#   UTC      Radio Flux   Planetary   Largest
#  Date       10.7 cm      A Index    Kp Index
2024 Jun 10     175          35          6
2024 Jun 11     170          20          5
2024 Jun 12     170          10          3
2024 Jun 13     165           5          2
2024 Jun 14     165           5          2
2024 Jun 15     155           5          2
2024 Jun 16     155           5          2
2024 Jun 17     165           5          2
2024 Jun 18     175           5          2
2024 Jun 19     185           8          3
2024 Jun 20     185           8          3
2024 Jun 21     185           5          2
2024 Jun 22     190           8          3
2024 Jun 23     195           8          3
2024 Jun 24     200           5          2
2024 Jun 25     200           5          2
2024 Jun 26     205           5          2
2024 Jun 27     205           5          2
2024 Jun 28     205           5          2
2024 Jun 29     205           5          2
2024 Jun 30     200           8          3
2024 Jul 01     190           8          3
2024 Jul 02     180           5          2
2024 Jul 03     175           5          2
2024 Jul 04     170           5          2
2024 Jul 05     165           5          2
2024 Jul 06     160           5          2

Friday, June 07, 2024

The Zenith Story, Part 4


Special thanks to Ray Robinson and Jeff White for sharing Part 4 from the AWR Wavescan program.

Jeff: If you’re a regular listener, you’ll know that we have been serializing the history of the Zenith Radio Corporation, from its earliest beginnings before the First World War, and have so far reached the mid-1930s.  Today Ray Robinson brings us the remainder of the story, from the mid-30’s to the mid-50’s.

Ray:  Thanks, Jeff.  Throughout the 1920’s and even through the Depression Years of the early 1930’s, Zenith Radio Corporation had been a very progressive and inventive company, that always maintained the highest quality in its products.  Their drive for innovation helped them weather the financial storm, and indeed helped them recover much quicker than many of their competitors.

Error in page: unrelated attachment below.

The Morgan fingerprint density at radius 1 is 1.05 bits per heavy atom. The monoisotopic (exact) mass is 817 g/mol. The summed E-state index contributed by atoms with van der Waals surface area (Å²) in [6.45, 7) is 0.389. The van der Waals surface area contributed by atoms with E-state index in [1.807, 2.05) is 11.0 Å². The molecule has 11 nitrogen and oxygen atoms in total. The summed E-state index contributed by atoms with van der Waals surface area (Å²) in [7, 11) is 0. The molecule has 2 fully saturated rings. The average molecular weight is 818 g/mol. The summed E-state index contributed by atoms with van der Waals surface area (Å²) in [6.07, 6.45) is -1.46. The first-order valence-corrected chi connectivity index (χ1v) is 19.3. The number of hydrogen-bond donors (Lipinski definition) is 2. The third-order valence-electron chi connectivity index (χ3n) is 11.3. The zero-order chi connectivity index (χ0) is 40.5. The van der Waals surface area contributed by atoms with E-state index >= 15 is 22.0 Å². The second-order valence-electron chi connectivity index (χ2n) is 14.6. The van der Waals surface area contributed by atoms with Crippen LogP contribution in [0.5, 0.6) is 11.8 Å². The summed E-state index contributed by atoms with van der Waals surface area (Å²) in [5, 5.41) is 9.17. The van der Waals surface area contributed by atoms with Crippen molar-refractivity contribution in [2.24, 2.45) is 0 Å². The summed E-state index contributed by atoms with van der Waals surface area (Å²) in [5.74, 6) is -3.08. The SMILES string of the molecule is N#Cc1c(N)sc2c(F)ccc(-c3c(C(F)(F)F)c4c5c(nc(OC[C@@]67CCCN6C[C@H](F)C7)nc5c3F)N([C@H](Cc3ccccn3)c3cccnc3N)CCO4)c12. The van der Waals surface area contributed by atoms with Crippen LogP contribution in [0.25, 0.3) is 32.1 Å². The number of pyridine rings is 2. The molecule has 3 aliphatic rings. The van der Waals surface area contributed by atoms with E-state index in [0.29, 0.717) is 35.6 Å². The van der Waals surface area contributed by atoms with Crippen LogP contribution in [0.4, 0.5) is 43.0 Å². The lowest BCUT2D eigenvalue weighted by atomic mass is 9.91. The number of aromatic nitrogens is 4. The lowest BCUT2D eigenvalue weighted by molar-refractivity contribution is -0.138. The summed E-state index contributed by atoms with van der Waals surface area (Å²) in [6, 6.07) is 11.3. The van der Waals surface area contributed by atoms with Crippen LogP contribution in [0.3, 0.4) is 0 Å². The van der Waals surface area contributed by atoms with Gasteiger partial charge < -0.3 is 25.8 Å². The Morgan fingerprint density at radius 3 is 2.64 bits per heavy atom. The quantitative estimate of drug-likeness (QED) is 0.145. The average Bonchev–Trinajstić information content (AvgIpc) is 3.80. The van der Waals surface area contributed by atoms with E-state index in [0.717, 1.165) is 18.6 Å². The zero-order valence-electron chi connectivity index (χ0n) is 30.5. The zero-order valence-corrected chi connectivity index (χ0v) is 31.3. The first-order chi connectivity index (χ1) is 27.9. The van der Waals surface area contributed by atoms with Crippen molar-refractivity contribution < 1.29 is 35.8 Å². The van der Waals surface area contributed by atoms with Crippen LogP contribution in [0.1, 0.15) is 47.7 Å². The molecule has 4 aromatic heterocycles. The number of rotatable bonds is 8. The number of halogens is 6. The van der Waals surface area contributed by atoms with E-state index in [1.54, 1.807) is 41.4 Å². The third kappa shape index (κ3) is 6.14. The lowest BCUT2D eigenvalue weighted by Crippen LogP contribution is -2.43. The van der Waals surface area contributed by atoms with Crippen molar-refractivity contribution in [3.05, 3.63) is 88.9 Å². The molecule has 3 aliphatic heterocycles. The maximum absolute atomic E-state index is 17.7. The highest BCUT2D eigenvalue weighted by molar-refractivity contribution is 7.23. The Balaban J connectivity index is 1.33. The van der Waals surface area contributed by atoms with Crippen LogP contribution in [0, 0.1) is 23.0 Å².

A New Look 
A further innovation, in 1935, was as simple and obvious as the eraser on a pencil, but it had been completely overlooked by the entire industry.  Prior to 1935, the dials on all makes of radio receivers were small and difficult to read.  Zenith changed all this by adding to its 1935 line a large, black dial, with figures so distinct that they were easily read even without glasses by most people.  This dial became a tremendous sales feature, and was widely copied by other manufacturers.

Even during the emphasis on low priced receivers in the depression years, Zenith had not forgotten its devotion to quality.  Consequently, it found a ready market for its 1935 line of feature-laden receivers.  One model, selling at $750, incorporated Zenith’s largest chassis in a massive cabinet, with 50 watt audio output, variable selectivity, 3 speakers, and other exceptional features.

By 1937, Zenith had completely outgrown its Iron Street factory, so they purchased a large building at 6001 West Dickens Avenue, Chicago, with over 390,000 square feet of floor space, and another 225,000 square feet of unoccupied land.  The factory was completely renovated and equipped with the most modern production equipment available, to make it one of the most efficient production units in the radio industry.

Pre-War Developments 
That year, 1937, the radio industry as a whole showed a 15% drop in sales, but Zenith sales increased.  New developments prior to American entry into World War II included a new radiogram, a baby room monitor, and a new line of portable radios.

A Radio Headliner 
An outstanding feature of the new Zenith portables was the detachable Wavemagnet® antenna that could be attached to the windows of planes, trains, or steel buildings to give good reception in these difficult locations.

Headline star of the portable radio field was the Trans- Oceanic® shortwave and longwave portable which was put into mass production some months before the factory converted 100% to war production.  This set had been several years in the making before it went into production, and had been thoroughly field tested in every type of climate from the Arctic to the Tropics.

When civilian production stopped, Zenith had unfilled orders on hand for more than 100,000 Trans-Oceanic portables.  It was unable to fill these, but tens of thousands had already been produced and shipped.  These sets were carried to every war theater by American soldiers and officials, and earned a reputation for outstanding performance and rugged durability that was never approached by any other portable radio receiver.  

Demand for the Trans-Oceanic portable became enormous, and sets commanded fantastic prices on the black market, because none was to be had through regular commercial channels.  Zenith, of course, sold none, but the management had kept a small inventory.  These sets were presented, from time to time, to American ambassadors, and to other officials who had urgent need for them.  It was a favorite saying around the plant that there were two things at Zenith money could not buy: Zenith friendship and Trans-Oceanic portables.